An attacker at the second level. Seeks out opponents instead of letting them come to him. Really good cut blocker. Mack has great snap quickness to get the ball off and get into his stance. Mauling run blocker who uses his powerful lower body to push back tackles. Exceptional trap blocker. Never stops competing, even when a play is halfway down the field. Plays with a lot of intensity. Possesses great base strength. Play overall is very similar to Matt Birk of the Minnesota Vikings.
Scouting Reports and Offsite Links:
- The big story of yesterday was the work that Mack had done on the man-beast defensive tackle from Boston College, B.J. Raji. Apparently, Raji was either told about the manhandling he received at the hands of Mack or he's got a laptop with him in Mobile, Alabama, because the kid was pretty much unstoppable today and moreso against Mack. [see more...]
- Alex Mack has been rated by many experts as the best offensive lineman in college football. Because he plays center and not guard or tackle, he may not be a top 10 pick in the 2009 draft. Mack is a very intelligent player who is capable of making all line calls. He always plays with his head on a swivel and is the anchor for one of the top running attacks in college football. [see more...]
- Recipient of the prestigious Draddy Trophy as a senior, which is also known as the "Academic Heisman", and is given to college football's top scholar-athlete...Redshirted as a true freshman, backed up Marvin Philip in 2005 then started the next three years...Went to the state wrestling tournament as a heavyweight in high school...Four-time Academic All-Pac-10...Graduated with a 3.61 GPA and a bachelor's degree in legal studies...Three-time first-team All-Pac-10...Won the Morris Trophy as the best offensive lineman in the Pac-10, as voted by the conferences defensive lineman, two years in a row...The total package who has everything you look for in terms of both physical tools and intangibles...Rare pivot who is a legitimate first round talent. [see more...]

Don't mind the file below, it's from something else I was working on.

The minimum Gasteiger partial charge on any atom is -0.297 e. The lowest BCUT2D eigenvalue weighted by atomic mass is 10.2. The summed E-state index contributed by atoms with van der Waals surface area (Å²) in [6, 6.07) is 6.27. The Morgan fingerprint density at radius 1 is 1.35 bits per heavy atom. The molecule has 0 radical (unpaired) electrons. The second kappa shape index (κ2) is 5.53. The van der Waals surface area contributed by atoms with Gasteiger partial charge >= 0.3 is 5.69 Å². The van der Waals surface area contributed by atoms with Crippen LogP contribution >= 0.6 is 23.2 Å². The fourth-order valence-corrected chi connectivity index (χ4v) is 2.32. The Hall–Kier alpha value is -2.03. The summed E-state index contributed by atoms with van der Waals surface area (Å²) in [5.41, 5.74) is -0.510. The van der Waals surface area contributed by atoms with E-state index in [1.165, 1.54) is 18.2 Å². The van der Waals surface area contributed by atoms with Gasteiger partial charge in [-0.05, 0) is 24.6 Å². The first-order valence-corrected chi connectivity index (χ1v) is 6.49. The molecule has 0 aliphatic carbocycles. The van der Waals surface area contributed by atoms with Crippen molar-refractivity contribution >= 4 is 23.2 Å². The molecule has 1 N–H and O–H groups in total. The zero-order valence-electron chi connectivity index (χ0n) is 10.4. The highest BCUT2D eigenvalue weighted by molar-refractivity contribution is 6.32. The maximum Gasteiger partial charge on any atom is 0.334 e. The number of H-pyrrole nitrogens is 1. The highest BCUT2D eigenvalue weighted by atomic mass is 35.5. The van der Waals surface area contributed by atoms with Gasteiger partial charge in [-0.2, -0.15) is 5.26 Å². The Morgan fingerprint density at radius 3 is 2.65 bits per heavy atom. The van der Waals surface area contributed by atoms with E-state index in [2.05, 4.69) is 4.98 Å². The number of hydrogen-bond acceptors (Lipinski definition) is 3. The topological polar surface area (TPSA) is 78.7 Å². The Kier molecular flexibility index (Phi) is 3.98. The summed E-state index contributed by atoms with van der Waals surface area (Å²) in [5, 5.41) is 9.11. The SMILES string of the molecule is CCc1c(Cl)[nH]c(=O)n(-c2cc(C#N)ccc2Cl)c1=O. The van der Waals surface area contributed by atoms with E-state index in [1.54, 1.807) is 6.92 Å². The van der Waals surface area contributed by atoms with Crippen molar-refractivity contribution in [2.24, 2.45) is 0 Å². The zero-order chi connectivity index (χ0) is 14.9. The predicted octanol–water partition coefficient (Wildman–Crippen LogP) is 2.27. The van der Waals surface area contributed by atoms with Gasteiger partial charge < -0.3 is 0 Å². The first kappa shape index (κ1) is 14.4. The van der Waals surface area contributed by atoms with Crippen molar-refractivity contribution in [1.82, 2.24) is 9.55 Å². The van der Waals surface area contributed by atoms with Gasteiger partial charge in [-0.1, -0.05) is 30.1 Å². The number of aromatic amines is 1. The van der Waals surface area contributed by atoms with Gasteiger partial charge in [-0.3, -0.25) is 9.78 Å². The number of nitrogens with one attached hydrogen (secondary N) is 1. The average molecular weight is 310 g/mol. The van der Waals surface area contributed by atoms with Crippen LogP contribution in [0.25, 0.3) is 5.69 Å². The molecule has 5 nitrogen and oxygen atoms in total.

- Despite his upper body strength, Mack is light in his base and can have trouble against larger defensive tackles. He is not great in short yardage situations and can sometimes be overpowered. Big, strong tackles will rock or push him back. He needs some work with a pro line coach to perfect his technique and help eliminate old habits. Mack certainly possesses the work ethic to work hard at improving his craft. He gets too high in his stance at times and does not always play with a wide base. [see more...]
- A well-built, physical offensive lineman with good power and girth in his base. Snaps and steps quickly and does a nice job getting into defenders. Has a powerful punch and jolts defenders off the line. Drives his legs through contact and gets his hands inside at the point of attack. Shows natural short-area quickness and plays with a nasty mean streak. [see more...]
- An outstanding center prospect, and most of his weaknesses are correctable...Will get criticized for not being a great athlete, but what center in the NFL is? ... Best center prospect in a very long time and will carry a higher grade than Nick Mangold ... Lack of value and demand at the center position could drop him to the second round, but he should carry a first-round grade. [see more...]
- The All-American center seriously considered leaving school early to apply for the 2008 NFL Draft. He submitted his paperwork to the league's advisory board, but when he was told that he would be a second-round draft choice, he decided to return to college for the 2008 campaign.
"This is a really great opportunity for me to help the team," Mack said. "There is a lot I can do at Cal to improve my game and to further my career. I didn't want to miss the experience of my senior season and helping the team get back on track and finish things right. This also gives me an opportunity to finish my degree and continue my education. I came to Cal because of the outstanding education and I want to finish that before I'm done. I'm really just looking forward to getting into spring ball and seeing how the team comes together for 2008."
Mack was again awarded with All-American and All-Pac-10 Conference honors as a senior. He was a finalist for both the Lombardi Award and Rimington Trophy and received numerous national honors for academics. On the field, he started all 13 games in the pivot. He again paced the Bears with 92 knockdowns/key blocks and matched his junior season total with 11 touchdown-resulting blocks. [see more...]